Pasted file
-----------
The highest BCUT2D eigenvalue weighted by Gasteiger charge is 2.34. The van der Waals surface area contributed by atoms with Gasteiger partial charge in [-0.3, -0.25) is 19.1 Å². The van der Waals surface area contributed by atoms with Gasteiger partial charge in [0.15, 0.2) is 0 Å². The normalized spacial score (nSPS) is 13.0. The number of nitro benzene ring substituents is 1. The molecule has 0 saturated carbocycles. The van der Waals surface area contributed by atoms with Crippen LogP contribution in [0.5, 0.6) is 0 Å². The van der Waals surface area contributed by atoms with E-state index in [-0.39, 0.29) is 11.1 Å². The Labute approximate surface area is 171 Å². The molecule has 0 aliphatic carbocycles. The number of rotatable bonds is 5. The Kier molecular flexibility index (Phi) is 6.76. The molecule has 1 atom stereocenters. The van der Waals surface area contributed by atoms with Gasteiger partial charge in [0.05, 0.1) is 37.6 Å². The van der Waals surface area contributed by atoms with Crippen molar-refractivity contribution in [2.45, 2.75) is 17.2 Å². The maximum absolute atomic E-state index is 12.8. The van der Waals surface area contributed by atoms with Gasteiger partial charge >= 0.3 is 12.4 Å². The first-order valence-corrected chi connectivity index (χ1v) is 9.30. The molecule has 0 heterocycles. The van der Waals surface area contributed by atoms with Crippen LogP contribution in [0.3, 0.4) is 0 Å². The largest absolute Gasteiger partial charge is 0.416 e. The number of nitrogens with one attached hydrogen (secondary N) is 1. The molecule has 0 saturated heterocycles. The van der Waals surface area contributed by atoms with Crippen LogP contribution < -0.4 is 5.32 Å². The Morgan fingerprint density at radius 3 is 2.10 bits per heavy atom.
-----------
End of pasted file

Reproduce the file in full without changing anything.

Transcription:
The highest BCUT2D eigenvalue weighted by Gasteiger charge is 2.34. The van der Waals surface area contributed by atoms with Gasteiger partial charge in [-0.3, -0.25) is 19.1 Å². The van der Waals surface area contributed by atoms with Gasteiger partial charge in [0.15, 0.2) is 0 Å². The normalized spacial score (nSPS) is 13.0. The number of nitro benzene ring substituents is 1. The molecule has 0 saturated carbocycles. The van der Waals surface area contributed by atoms with Crippen LogP contribution in [0.5, 0.6) is 0 Å². The van der Waals surface area contributed by atoms with E-state index in [-0.39, 0.29) is 11.1 Å². The Labute approximate surface area is 171 Å². The molecule has 0 aliphatic carbocycles. The number of rotatable bonds is 5. The Kier molecular flexibility index (Phi) is 6.76. The molecule has 1 atom stereocenters. The van der Waals surface area contributed by atoms with Gasteiger partial charge in [0.05, 0.1) is 37.6 Å². The van der Waals surface area contributed by atoms with Crippen molar-refractivity contribution in [2.45, 2.75) is 17.2 Å². The maximum absolute atomic E-state index is 12.8. The van der Waals surface area contributed by atoms with Gasteiger partial charge >= 0.3 is 12.4 Å². The first-order valence-corrected chi connectivity index (χ1v) is 9.30. The molecule has 0 heterocycles. The van der Waals surface area contributed by atoms with Crippen LogP contribution in [0.3, 0.4) is 0 Å². The largest absolute Gasteiger partial charge is 0.416 e. The number of nitrogens with one attached hydrogen (secondary N) is 1. The molecule has 0 saturated heterocycles. The van der Waals surface area contributed by atoms with Crippen LogP contribution < -0.4 is 5.32 Å². The Morgan fingerprint density at radius 3 is 2.10 bits per heavy atom.